Astronomers have found a ring of particles surrounding a small, distant space rock at the edge of our Solar System. The ring encircles a strange world called Haumea, a dwarf planet that’s shaped a bit like a squashed egg. Haumea is one of just five officially recognized dwarf planets in the Solar System, but it’s the only one we know of to have its very own ring.
Although Haumea is unique among its peers, this isn’t the first time a ring has been found around a small body like this in our Solar System. In 2014, this same group of astronomers said that they had found two thin rings around a smaller, minor planet called Chariklo that orbits between Jupiter and Neptune. The discovery completely surprised the astronomy community. Up until that point, only the gas giants in our Solar System — Saturn, Jupiter, Neptune, and Uranus — were known to have rings.
But now that rings have been found around another small, distant object, it’s possible that even more bodies far out in our Solar System have rings, too. That poses a puzzle for astronomers: how are these rings forming? Most explanations for ring formation have focused on the biggest planets in our cosmic neighborhood. But now, researchers are going to need to come up with ways to explain how rings are forming around these tiny objects — and how the rings are staying there. “I think that where the rings are coming from, how they’re forming essentially, is going to be a big topic of research,” Amanda Sickafoose, a planetary astronomer at MIT who wrote a Nature editorial on the discovery, tells The Verge.
Astronomers serendipitously found Haumea’s ring, described today in Nature, when they watched the dwarf planet briefly pass in front of a background star, blocking out the star’s light. Such a passing causes a momentary eclipse known as an occultation. The intention was to learn more about Haumea. By observing this quick dip in light, astronomers can gather quite a lot of information about the foreground object, such as its size, shape, and whether or not rings are present.
On January 21st, the astronomy team observed Haumea’s occultation of a distant star — eloquently named URAT1 533-182543 — with 12 different telescopes across Europe. The telescopes helped the astronomers constrain Haumea’s size, shape, and density. And they also observed the star’s light blink out on opposite sides of Haumea, indicating the existence of a ring. “Because they saw that from a number of different sites, they were able to trace that there has to be a ring of material going all the way around Haumea,” says Sickafoose.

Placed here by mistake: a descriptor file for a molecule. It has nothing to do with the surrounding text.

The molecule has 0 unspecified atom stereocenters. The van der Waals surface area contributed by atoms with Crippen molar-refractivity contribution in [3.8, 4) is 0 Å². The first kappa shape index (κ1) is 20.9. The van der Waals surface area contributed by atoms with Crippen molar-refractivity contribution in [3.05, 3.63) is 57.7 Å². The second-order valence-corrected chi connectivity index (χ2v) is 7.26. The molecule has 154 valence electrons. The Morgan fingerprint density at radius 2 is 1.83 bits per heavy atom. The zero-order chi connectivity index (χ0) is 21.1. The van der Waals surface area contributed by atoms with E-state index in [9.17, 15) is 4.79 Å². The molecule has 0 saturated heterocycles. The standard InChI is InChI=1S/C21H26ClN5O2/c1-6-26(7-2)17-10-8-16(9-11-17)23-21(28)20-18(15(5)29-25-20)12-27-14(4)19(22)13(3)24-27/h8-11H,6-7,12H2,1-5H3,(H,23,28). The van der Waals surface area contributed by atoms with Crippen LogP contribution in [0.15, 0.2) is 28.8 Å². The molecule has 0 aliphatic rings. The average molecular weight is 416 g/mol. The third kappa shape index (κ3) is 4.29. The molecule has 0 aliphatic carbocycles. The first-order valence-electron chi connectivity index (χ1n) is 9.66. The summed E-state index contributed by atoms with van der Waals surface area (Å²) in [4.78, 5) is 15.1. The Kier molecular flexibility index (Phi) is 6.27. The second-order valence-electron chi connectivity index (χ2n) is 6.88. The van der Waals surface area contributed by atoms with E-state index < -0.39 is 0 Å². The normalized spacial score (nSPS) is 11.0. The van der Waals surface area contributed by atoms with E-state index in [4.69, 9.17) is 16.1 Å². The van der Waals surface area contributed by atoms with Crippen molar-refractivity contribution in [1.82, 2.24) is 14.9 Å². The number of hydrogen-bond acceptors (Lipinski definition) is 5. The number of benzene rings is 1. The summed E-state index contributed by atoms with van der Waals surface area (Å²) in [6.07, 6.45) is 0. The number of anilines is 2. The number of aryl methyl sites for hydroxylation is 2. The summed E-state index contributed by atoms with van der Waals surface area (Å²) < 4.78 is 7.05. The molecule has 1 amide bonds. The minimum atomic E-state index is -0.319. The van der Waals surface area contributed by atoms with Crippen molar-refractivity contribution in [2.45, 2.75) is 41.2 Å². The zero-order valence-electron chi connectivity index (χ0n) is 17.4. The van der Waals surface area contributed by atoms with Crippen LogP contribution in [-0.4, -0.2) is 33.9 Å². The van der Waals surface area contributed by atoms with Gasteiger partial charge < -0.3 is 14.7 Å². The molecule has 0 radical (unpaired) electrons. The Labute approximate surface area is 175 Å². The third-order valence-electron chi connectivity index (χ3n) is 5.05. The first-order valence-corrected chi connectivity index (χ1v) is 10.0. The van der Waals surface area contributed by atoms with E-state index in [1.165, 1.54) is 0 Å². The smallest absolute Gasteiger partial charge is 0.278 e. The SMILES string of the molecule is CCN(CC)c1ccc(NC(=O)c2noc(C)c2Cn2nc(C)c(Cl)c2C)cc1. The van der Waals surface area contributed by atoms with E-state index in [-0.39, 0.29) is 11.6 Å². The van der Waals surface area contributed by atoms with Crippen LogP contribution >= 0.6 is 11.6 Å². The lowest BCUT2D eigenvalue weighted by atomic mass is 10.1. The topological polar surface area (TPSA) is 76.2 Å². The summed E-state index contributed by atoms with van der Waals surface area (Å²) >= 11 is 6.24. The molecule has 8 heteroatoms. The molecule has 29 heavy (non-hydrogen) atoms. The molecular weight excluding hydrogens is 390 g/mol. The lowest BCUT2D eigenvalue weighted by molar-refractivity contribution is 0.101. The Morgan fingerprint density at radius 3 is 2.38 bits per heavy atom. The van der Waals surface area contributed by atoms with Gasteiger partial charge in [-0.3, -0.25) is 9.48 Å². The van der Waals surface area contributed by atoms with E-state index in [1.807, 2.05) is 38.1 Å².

Using the data from the 12 different telescopes, the astronomers determined that the ring was about 43.5 miles wide, with a radius of nearly 1,500 miles. It also seems to spin somewhat slowly around Haumea; in the time it takes the ring to do one complete revolution around the dwarf planet, Haumea spins around its own axis three times.
As for how this ring got there, astronomers aren’t quite sure yet. Many of the mechanisms that are thought to have formed rings around the giant planets wouldn’t explain the rings around Haumea and Chariklo. Part of Saturn’s rings, for instance, are made of material spewing from one of the planet’s moons, Enceladus. While Haumea has two moons of its own, they’re too small and too far from the dwarf planet to contribute to the ring, says Sickafoose. Additionally, astronomers believe that the gas giants’ rings may be leftovers from asteroids or other objects from outside the Solar System that got drawn in by the planets and then got torn apart by gravity or collisions. But that explanation also doesn’t work for Haumea and Chariklo. “These small bodies wouldn’t be able to do that,” says Sickafoose.
The likeliest explanation for Haumea’s ring is a large collision of some kind — and there’s some evidence that happened in the dwarf planet’s past. Haumea shares a unique water-ice signature with a handful of other objects in the outer Solar System. That’s a sign that Haumea and these other objects were actually one body in the past, and some collision with another rock broke them apart. It’s possible this same collision also caused a ring of debris. “Because we know there was a collision and we know there’s a ring, there’s a high likelihood those things are tied together,” says Sickafoose.
But even if astronomers come up with an explanation for the ring formation, there’s another riddle to solve: what is keeping the ring there? “Rings are thought to kind of dissipate fairly quickly,” says Sickafoose. Over time, rings are thought to lose energy and fall apart. Also highly energetic particles streaming from the Sun can push on the particles in a ring, causing the debris to fall inward. If Haumea’s ring was formed by a collision, it probably happened hundreds of millions — maybe even billions — of years ago. So something must be preventing the ring from going away.
Above all, this discovery opens up a lot of questions about rings, and Sickafoose thinks many researchers will be trying to answer them in the coming months and years. “How did this form, where did it come from in the first place, and why do some objects have [rings] and others don’t?”